Briefly, before these are discussed, a final point must be made about the definition of truth. There are certain laws of logic, which are taken as even more basic than the ones just discussed, that I will lay out. These are called the Law of Non-Contradiction and the Law of the Excluded Middle. These can be described as follows:

**Law of Non-Contradiction**: A statement cannot be both true and false.

**Law of the Excluded Middle**: Any proposition (roughly speaking, any matter-of-fact claim) is either true or false.

These are absolutely essential to all human thought; so much so that it becomes impossible to deny either of them without assuming that they are true. (For instance, if the Law of Non-Contradiction is false, it could also be true, and then it cannot be false, but it is false… spend a few minutes trying to think through that mess!)

To close an initial discussion of logic, for those who are interested, here is a list of the 9 basic building blocks used for a rational, logical argument: (Throughout, the letters *P*, *Q*, *R*, and *S* are symbols that represent some statement, any line without the word ‘therefore’ is a premise, and any line with ‘therefore’ is a conclusion)

One can safely ignore all the fancy names; these arguments are given names just so that we can refer to them in sentences without having to write them out every time; the ideas behind them are things that can be understood by the usual meanings of the words ‘and’, ‘or’, ‘if’, and ‘then’.

**Modus Ponens**

- If
*P*, then*Q*, *P*,- Therefore,
*Q*.

**Modus Tollens**

- If
*P*, then*Q*, - Not
*Q*, - Therefore, not
*P*.

**Hypothetical Syllogism** (stringing together two if-then statements)

- If
*P*, then*Q*, - If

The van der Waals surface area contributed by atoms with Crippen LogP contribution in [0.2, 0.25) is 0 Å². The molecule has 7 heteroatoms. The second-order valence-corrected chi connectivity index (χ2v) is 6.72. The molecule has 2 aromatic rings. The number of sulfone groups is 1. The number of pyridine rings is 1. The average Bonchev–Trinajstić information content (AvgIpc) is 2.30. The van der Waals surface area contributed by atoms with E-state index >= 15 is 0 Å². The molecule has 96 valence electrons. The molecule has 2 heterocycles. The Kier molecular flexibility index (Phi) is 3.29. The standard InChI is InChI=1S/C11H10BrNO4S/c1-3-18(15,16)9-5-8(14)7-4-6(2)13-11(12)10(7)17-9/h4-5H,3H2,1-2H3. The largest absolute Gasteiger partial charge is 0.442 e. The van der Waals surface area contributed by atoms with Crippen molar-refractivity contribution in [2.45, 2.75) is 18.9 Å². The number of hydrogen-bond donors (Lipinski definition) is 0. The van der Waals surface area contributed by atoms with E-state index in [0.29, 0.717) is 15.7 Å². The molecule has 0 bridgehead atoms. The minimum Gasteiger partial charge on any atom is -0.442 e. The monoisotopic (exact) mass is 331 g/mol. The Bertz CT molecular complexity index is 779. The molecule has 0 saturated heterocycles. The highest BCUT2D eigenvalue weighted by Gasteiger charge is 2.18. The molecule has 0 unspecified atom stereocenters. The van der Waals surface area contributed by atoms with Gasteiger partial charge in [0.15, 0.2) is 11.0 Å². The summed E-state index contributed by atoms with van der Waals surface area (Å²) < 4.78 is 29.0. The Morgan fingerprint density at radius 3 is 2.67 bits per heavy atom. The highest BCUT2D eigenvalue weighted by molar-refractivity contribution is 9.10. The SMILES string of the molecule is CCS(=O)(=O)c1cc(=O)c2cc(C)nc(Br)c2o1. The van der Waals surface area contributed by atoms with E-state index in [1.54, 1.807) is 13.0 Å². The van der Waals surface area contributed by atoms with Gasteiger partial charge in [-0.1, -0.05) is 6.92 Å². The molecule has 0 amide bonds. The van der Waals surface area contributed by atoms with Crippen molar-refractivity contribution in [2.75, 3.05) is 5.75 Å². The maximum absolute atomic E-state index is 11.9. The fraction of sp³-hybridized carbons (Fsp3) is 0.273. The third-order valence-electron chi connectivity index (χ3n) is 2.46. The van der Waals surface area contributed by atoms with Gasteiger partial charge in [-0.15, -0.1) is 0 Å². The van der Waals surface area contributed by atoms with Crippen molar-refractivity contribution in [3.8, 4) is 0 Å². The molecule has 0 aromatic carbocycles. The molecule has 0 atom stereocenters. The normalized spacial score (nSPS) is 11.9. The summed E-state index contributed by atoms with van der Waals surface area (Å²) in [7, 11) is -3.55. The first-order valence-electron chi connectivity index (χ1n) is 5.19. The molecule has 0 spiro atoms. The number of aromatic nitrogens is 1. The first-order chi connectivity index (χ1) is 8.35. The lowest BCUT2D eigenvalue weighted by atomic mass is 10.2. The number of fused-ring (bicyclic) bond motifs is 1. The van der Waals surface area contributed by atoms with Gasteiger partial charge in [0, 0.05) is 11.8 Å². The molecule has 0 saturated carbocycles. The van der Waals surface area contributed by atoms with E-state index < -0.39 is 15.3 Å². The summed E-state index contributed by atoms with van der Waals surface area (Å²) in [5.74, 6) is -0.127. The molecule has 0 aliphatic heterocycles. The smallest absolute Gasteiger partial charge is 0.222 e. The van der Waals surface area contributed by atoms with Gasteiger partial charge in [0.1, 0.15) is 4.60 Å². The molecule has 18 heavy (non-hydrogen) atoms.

*Q*, then*R*, - Therefore, if
*P*, then*R*.

**Conjunction** (“True and True = True”)

*P*,*Q*,- Therefore,
*P*and*Q*.

**Simplification** (If both are true, then each is true on its own)

*P*and*Q*,- Therefore,
*P*. - (Similarly, therefore
*Q*)

**Absorption** (If *P* implies *Q*, then *Q* can be thought of as ‘contained inside’ *P*)

- If
*P*, then*Q*, - Therefore, if
*P*then*P*and*Q*.

**Addition** (If *P* is true, then *P* or *Q* is also true)

*P*,- Therefore,
*P*or*Q*.

**Disjunctive Syllogism** (If an ‘or’ statement is true, at least one part of it is true)

*P*or*Q*,- Not
*P*, - Therefore,
*Q*.

**Constructive Dilemma** (Combining two if-then statements with ‘and’)

- “If
*P*, then*Q*” and “If*R*, then*S*“, *P*or*R*,- Therefore,
*Q*or*S*.

To close, we ask why are these rules are considered fundamental, and other potential rules of logic not? Firstly, these rules serve the purpose of making fully clear the meanings of the terms and, or, not, and if-then. No extra rules are needed, because any other rules using these words could be built by combining these in different ways.

But more than this, there are other important logical words that are not part of this system (words like necessary, every, and some are examples). But it would be exceedingly difficult, if not impossible, to use these additional words without also using the simpler ones. So the system just described is in a sense the “smallest” system of logic. Everything else, including mathematics, is an extension of this system, with new rules and ideas added.

Transforming this 9 rule system into genuine mathematics is actually quite tedious, doing so would probably need a whole new series of posts. For my purpose here, let’s just say that when you define words like numbers, addition, every, and some to your language, you can start to call this math.